A little noticed online news story posted on Evertiq.com on April 1 this year, announced that the European Commission had passed a bill that forbids member states from importing electronics goods from Asia. This meant that all electronics sold within the EU now also had to be mostly assembled (51 percent) in the EU. This was, of course, an April Fool's joke, but it did generate either hope or concern in those who read it. Hope for companies not in Asia; concern for those who are.
That same day, The Wall Street Journal ran an article entitled "We've Become a Nation of Takers, Not Makers." This piece pointed out that more Americans now work for the government than in manufacturing, farming, fishing, forestry, mining, and utilities combined. If, the author contended, we are to retool our economy to "win the future" as President Obama says, the only way to do that is to build an economy that makes things.
These two articles got us wondering what it would take for electronics manufacturing to again grow in the US. Common wisdom currently holds that high volume manufacturing of consumer goods will remain in China and that only medium- and low-volume manufacturing of more complex products will migrate back within the regions into which they are sold.
While this might hold true for the foreseeable future, what would happen if an environmental or geopolitical catastrophe -- think of the recent tsunami in Japan and unrest in North Africa and the Middle East -- were to hit China? Would this give a boost to the US manufacturing base, and would the US be in a position to respond? Let’s consider the necessary ingredients for a return to manufacturing in the US.
- OEMs: Got lots of them… check.
- Skilled labor force: Got that too... check.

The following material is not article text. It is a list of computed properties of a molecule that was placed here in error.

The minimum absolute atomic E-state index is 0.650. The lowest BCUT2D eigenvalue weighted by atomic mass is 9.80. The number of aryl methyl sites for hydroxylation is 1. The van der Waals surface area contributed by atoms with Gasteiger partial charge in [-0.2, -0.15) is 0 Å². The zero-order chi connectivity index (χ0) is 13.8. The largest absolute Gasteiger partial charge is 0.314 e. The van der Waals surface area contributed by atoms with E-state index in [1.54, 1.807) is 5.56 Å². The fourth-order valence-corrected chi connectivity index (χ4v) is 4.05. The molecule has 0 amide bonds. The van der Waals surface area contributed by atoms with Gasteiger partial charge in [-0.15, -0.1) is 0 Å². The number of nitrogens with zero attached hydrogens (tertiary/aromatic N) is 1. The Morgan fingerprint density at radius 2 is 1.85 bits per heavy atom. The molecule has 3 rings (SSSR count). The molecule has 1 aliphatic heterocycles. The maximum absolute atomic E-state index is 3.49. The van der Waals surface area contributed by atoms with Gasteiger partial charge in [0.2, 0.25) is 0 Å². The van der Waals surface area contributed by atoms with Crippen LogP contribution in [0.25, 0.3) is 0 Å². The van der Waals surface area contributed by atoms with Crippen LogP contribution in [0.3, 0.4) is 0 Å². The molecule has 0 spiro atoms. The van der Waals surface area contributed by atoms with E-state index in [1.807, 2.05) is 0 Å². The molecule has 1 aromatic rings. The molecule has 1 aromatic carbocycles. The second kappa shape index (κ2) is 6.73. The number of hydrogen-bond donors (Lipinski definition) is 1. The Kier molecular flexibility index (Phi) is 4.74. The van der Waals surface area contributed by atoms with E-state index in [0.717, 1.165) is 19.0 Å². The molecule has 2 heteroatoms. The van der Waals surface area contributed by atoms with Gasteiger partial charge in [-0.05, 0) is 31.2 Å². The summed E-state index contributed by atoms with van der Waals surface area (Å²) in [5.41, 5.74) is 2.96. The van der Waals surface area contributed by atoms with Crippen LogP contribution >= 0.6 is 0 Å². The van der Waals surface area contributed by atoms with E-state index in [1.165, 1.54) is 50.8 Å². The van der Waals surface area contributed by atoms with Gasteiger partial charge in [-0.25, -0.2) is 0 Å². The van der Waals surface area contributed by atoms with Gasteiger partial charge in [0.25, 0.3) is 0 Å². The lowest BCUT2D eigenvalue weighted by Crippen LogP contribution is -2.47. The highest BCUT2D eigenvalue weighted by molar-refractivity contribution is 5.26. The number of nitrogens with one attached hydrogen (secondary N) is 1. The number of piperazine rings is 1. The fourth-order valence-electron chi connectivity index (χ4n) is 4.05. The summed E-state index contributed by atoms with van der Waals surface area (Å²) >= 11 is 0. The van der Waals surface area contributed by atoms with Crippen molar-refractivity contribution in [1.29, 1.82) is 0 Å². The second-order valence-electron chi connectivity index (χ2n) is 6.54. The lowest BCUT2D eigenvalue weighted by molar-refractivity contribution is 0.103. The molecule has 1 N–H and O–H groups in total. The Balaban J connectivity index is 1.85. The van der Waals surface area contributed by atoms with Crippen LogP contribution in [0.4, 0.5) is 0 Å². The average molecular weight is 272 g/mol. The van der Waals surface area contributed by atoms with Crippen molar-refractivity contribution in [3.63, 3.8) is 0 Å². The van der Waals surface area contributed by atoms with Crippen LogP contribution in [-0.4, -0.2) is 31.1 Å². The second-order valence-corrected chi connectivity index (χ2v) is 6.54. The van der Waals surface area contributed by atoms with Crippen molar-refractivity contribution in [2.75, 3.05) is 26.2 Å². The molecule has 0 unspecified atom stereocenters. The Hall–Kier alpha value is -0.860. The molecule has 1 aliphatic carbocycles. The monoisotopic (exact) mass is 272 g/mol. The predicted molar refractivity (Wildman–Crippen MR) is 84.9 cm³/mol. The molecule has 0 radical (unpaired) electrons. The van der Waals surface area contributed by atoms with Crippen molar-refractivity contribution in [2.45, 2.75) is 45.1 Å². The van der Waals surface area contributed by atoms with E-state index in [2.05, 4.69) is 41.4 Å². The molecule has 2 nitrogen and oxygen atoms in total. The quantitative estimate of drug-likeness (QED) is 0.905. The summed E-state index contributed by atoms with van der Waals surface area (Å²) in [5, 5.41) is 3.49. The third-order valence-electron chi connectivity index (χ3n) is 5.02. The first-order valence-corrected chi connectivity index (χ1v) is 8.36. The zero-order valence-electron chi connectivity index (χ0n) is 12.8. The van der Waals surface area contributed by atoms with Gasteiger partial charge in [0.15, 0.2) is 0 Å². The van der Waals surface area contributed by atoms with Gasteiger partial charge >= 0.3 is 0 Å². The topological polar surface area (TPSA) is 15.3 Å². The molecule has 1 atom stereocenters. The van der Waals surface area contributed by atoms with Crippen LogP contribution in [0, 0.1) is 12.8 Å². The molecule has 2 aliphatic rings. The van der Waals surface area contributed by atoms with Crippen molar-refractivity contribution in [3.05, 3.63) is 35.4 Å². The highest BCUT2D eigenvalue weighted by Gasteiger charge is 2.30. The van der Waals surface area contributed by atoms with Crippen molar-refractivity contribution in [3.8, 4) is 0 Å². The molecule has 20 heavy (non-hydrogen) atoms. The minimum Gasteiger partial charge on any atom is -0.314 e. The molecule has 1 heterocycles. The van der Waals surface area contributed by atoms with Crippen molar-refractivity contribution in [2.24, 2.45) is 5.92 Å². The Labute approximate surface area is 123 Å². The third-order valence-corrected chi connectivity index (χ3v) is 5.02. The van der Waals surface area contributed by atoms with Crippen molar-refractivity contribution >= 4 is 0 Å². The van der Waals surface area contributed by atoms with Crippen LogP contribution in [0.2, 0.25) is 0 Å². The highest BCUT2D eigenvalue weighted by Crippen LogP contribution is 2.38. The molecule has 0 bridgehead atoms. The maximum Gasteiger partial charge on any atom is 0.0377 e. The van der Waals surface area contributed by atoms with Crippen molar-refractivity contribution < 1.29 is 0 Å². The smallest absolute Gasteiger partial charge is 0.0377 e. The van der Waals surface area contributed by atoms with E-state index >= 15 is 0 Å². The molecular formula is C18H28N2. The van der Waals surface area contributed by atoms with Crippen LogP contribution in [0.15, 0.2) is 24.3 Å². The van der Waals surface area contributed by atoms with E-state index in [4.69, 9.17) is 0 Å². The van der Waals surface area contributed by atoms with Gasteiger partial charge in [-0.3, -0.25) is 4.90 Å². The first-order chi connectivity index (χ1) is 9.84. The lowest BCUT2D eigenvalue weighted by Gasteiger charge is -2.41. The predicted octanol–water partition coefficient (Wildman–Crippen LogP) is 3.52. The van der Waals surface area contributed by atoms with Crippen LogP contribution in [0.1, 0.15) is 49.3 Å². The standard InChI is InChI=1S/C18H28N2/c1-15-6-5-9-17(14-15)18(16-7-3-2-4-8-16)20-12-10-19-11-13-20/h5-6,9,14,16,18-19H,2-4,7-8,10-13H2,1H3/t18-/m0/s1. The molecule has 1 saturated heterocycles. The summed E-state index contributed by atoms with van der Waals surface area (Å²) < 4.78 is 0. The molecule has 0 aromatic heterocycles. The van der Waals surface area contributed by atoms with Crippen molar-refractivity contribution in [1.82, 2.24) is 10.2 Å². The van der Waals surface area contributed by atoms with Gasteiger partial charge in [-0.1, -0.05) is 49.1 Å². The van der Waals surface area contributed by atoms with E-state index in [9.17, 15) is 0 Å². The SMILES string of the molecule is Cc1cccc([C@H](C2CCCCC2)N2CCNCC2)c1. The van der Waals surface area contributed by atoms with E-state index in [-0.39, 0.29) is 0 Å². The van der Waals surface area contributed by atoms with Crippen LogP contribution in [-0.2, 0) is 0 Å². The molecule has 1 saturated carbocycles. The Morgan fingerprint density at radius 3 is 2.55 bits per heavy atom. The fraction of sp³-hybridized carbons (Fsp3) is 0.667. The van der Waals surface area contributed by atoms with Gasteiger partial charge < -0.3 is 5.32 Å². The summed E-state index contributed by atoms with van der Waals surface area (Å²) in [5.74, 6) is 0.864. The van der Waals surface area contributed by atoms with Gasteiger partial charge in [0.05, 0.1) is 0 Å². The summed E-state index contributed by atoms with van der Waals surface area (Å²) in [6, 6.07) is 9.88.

- Good infrastructure: Somewhat dated, but better than many other places in the world… check.
- Manufacturing equipment: Plenty of that lying around in the world… check.
- Proximity to US consumer end markets: Can't get much closer… check.
- Stable sources of water and power: Oh yeah… check.
- Low-cost labor force: Not really, but if we can leverage Mexico and less expensive regions within the US we could pull it off, and besides, it isn't that cheap in China anymore either.
- Electronics component supply base: Houston, we have a problem...
China controls over 80 percent of the global supply chain, so manufacturers in the US would be mostly dependent on them for parts. However, federal and state governments, if they wished to support development of electronics manufacturing, could provide tax incentives for companies that could build such components and begin to reverse the trend.
Analysis undertaken by Charlie Barnhart & Associates has been pointing to a regional manufacturing approach to reduce total costs, including the OEM internal spend for managing cross-hemispheric supply solutions, which add risk and cost, especially for volumes under $50 million. Recent case studies demonstrate these realities in stark terms.
Ultimately, what is needed for manufacturing to return to the US is the political will and intestinal fortitude to champion it and establish the conditions that encourage it. There appears to be lots of political will these days expended on issues that will not benefit this country as much as the return of a manufacturing base. Will someone or some party decide to champion this cause with a realistic blueprint that voters can understand and support? And hold those they elect accountable for implementation?
With the US Presidential election season starting up again there is sure to be lots of rhetoric about re-establishing the US manufacturing sector, as has occurred in previous election cycles. Hopefully, this time around it will not be mere lip-service to appeal to voters that is then quickly forgotten once the election season ends. Donald Trump has stated that if elected president he would push for a 25 percent tariff on all products imported from China. His rationale is that he is for free trade, which the current situation is not.
Instead of trying to simply get cheap products to fill the shelves for US consumers, why not push for jobs that allow those consumers better lives and help drive an economic recovery? The American spirit has always been one of makers not takers.